Louis XIV (Louis-Dieudonné; 5 September 1638 – 1 September 1715), also known as Louis the Great (Louis le Grand) or the Sun King (le Roi Soleil), was King of France from 1643 until his death in 1715. His reign of 72 years and 110 days is the longest of any sovereign in history whose date is verifiable.[lower-alpha 1] Although Louis XIV's France was emblematic of the Age of Absolutism in Europe, the King surrounded himself with a variety of significant political, military, and cultural figures, such as Bossuet, Colbert, Le Brun, Le Nôtre, Lully, Mazarin, Molière, Racine, Turenne, and Vauban.
|King of France|
|Reign||14 May 1643 – 1 September 1715|
|Coronation||7 June 1654|
|Regent||Anne of Austria (1643–1651)|
|Born||5 September 1638|
Château de Saint-Germain-en-Laye, Saint-Germain-en-Laye, France
|Died||1 September 1715 76) (aged|
Palace of Versailles, Versailles, France
|Burial||9 September 1715|
(m. 1660; died 1683)
|Mother||Anne of Austria|
|Religion||Catholicism (Gallican Rite)|
Louis began his personal rule of France in 1661, after the death of his chief minister, the Cardinal Mazarin. An adherent of the concept of the divine right of kings, Louis continued his predecessors' work of creating a centralised state governed from the capital. He sought to eliminate the remnants of feudalism persisting in parts of France; by compelling many members of the nobility to inhabit his lavish Palace of Versailles, he succeeded in pacifying the aristocracy, many members of which had participated in the Fronde during his minority. By these means he became one of the most powerful French monarchs and consolidated a system of absolute monarchy in France that endured until the French Revolution. Louis also enforced uniformity of religion under the Gallican Catholic Church. His revocation of the Edict of Nantes abolished the rights of the Huguenot Protestant minority and subjected them to a wave of dragonnades, effectively forcing Huguenots to emigrate or convert, as well as virtually destroying the French Protestant community.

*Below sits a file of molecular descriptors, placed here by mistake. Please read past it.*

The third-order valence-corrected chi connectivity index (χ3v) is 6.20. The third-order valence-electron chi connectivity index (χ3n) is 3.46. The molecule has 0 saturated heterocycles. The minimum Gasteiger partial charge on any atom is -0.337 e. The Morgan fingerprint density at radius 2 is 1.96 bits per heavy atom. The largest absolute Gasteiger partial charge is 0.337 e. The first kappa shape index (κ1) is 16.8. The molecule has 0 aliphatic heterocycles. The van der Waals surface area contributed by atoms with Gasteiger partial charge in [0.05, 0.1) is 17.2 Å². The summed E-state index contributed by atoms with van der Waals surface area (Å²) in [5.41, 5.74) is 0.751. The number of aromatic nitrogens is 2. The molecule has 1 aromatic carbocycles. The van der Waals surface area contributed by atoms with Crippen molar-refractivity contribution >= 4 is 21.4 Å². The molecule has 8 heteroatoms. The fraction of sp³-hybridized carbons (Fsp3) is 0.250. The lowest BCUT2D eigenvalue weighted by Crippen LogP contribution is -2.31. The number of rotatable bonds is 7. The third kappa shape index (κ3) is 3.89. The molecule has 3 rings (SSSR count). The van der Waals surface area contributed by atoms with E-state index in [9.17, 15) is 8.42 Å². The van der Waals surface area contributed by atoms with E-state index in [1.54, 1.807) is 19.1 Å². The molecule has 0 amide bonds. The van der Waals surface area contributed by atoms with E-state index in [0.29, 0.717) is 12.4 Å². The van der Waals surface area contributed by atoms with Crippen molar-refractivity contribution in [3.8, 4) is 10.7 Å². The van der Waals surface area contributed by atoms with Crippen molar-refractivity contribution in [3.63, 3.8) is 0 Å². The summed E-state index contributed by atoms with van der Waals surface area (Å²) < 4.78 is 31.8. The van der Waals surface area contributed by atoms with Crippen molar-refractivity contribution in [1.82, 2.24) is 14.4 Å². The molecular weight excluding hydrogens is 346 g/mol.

During Louis's long reign, France emerged as the leading European power and regularly asserted its military strength. A conflict with Spain marked his entire childhood, while during his personal rule, the kingdom took part in three major continental conflicts, each against powerful foreign alliances: the Franco-Dutch War, the Nine Years' War, and the War of the Spanish Succession. In addition, France also contested shorter wars, such as the War of Devolution and the War of the Reunions. Warfare defined Louis's foreign policy and his personality shaped his approach. Impelled by "a mix of commerce, revenge, and pique", he sensed that war was the ideal way to enhance his glory. In peacetime, he concentrated on preparing for the next war. He taught his diplomats that their job was to create tactical and strategic advantages for the French military. Upon his death in 1715, Louis XIV left his great-grandson and successor, Louis XV, a powerful kingdom, albeit in major debt after the War of the Spanish Succession that had raged on since 1701.
Significant achievements during his reign which would go on to have a wide influence on the early modern period well into the Industrial Revolution and until today, include the construction of the Canal du Midi, the patronage of artists, and the founding of the French Academy of Sciences.